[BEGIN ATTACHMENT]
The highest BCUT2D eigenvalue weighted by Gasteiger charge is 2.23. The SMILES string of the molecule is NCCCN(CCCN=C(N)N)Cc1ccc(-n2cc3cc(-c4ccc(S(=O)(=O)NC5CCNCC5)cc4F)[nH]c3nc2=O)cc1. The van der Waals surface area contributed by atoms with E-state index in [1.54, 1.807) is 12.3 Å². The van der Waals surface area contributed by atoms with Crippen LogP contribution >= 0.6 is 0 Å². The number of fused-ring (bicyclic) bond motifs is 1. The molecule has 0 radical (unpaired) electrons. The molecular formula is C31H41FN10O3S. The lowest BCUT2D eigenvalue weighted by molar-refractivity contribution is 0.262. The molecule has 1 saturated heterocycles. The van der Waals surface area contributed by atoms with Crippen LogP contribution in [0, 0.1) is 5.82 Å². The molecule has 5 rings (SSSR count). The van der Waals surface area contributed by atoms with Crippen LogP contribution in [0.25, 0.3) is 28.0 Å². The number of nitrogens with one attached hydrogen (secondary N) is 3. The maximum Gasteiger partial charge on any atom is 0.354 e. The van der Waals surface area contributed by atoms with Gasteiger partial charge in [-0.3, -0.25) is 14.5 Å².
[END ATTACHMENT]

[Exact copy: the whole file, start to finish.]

The highest BCUT2D eigenvalue weighted by Gasteiger charge is 2.23. The SMILES string of the molecule is NCCCN(CCCN=C(N)N)Cc1ccc(-n2cc3cc(-c4ccc(S(=O)(=O)NC5CCNCC5)cc4F)[nH]c3nc2=O)cc1. The van der Waals surface area contributed by atoms with E-state index in [1.54, 1.807) is 12.3 Å². The van der Waals surface area contributed by atoms with Crippen LogP contribution >= 0.6 is 0 Å². The number of fused-ring (bicyclic) bond motifs is 1. The molecule has 0 radical (unpaired) electrons. The molecular formula is C31H41FN10O3S. The lowest BCUT2D eigenvalue weighted by molar-refractivity contribution is 0.262. The molecule has 1 saturated heterocycles. The van der Waals surface area contributed by atoms with Crippen LogP contribution in [0, 0.1) is 5.82 Å². The molecule has 5 rings (SSSR count). The van der Waals surface area contributed by atoms with Crippen LogP contribution in [0.25, 0.3) is 28.0 Å². The number of nitrogens with one attached hydrogen (secondary N) is 3. The maximum Gasteiger partial charge on any atom is 0.354 e. The van der Waals surface area contributed by atoms with Gasteiger partial charge in [-0.3, -0.25) is 14.5 Å².